The Customer Journey : The Maker's Business Toolkit

The Customer Journey

For the most part, unless you are selling very low priced, impulse purchase products, your customers are unlikely to buy from you the very first time they see you. This is especially true if you are selling expensive or very large sized products.

Your customers may need time to think about it, they may need to find the wall space for it, they may not be willing or able to spend the money right now.

It’s the job of your marketing plan to support and nurture these customers as they come through the “customer journey” and to hopefully remind them about you and your products, just when they are ready to buy.

But how on earth do we do that?

I’m so glad you asked.

First thing’s first.

Gather together as much information as you can about the circumstances under which your customers buy from you.

What makes someone buy your product? What events take place that might trigger a sale?

Does your customer buy the product for themselves of for someone else? How long is a customer likely to follow you before they buy? Have you noticed life events that cause people to buy from you? Is your business seasonal?

For me, I sell wall art, some of it quite large and people generally have to find a space to put it.

Oftentimes they will buy from me when they are moving house, or after redecorating their home. Sometimes they will have been following me for years before they purchase a print.

They may have bought some greetings cards or a phone cover or a calendar from me and kept it, knowing that at some point they would like to have a larger piece for the wall.

It’s quite deliberate on my part that I sell them products like phone covers and calendars that they may look at regularly, while they are thinking about whether they want to buy a print or not.

It’s also quite deliberate that I sell cards and calendars that can function as a tester for a larger print. They can stick it on the wall and see how it looks and decide if they want to buy the print or not.

When you’ve got as much information as you can about why and when a customer buys your product, start to think about what comes before that point.

What can you do to foster relationships with people who are not yet ready to buy? How can you keep in front of them so that when they are ready, they buy from you?

Maybe, like me, you have some smaller products that act as a “lead in” to your main product. Smaller products to bring them along the journey and changes the relationship you have with them.

Suddenly they are no longer someone who passed by your stand, but they are a “customer” a “buyer of your work.” If your smaller offering is something that will be looked at or used regularly that is even better.

Or maybe you can use your mailing list, Instagram and Pinterest to keep showing them aspirational lifestyle images that nurture your relationship with them until they reach that event that triggers a purchase decision.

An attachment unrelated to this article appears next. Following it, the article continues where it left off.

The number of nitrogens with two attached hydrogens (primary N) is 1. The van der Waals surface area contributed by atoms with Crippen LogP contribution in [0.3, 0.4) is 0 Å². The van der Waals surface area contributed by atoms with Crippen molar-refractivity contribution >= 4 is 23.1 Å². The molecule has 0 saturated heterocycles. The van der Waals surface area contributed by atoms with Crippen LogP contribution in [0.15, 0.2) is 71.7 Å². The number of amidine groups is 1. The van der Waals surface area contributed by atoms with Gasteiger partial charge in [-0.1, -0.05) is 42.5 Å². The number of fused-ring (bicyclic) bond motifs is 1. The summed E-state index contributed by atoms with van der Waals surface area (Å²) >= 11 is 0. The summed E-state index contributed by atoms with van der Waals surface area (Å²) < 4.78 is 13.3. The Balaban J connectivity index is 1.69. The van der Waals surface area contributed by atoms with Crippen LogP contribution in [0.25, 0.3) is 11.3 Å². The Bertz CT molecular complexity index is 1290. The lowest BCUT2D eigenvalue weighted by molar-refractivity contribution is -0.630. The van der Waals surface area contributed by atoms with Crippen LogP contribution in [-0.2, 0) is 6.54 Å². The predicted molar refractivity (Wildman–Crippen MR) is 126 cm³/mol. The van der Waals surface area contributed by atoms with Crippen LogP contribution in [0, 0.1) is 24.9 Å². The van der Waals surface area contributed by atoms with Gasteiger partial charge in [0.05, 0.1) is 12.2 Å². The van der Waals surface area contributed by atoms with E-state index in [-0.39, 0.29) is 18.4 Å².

Is there a certain season of the year when this kind of event takes place?

Work it all out and tailor your marketing plan accordingly. Your Social Media and Email Marketing strategy should always include an element for these potential future buyers.

Keep putting your images in front of them…even if they’ve seen them before. It can take anything from 7 to 20 points of contact before someone becomes a buyer.

For example, people thinking of redecorating will often use Pinterest months or even years before the actual redecorating takes place. This is people essentially collecting places they might like to buy from in the future.

Make your work pinnable so you can be included in these, if you want to be in front of people at this time of their lives.

(Tip: don’t just create one board with all of your work, but create boards especially tailored towards redecorating and sprinkle your items into the mix)

Learning more about your customers is always a good use of time.

And learning about the journey a customer goes through, from first encountering your work, all the way through to buying a large piece, can really help you to make sure that your marketing is effective and that you’re not wasting your time trying to convert people who just aren’t ready to buy yet and instead you’re meeting them where they are and just showing them how wonderful you are.

This is how you can pop up in front of them at precisely the right moment to supply the product of their dreams.

The Customer Journey.How much do you know about why your customers buy from you...and when?

I'm Nicola Taylor

I’m the founder of Maker’s Business Toolkit and I help artists, makers, and handmade business owners to make more money with less stress.

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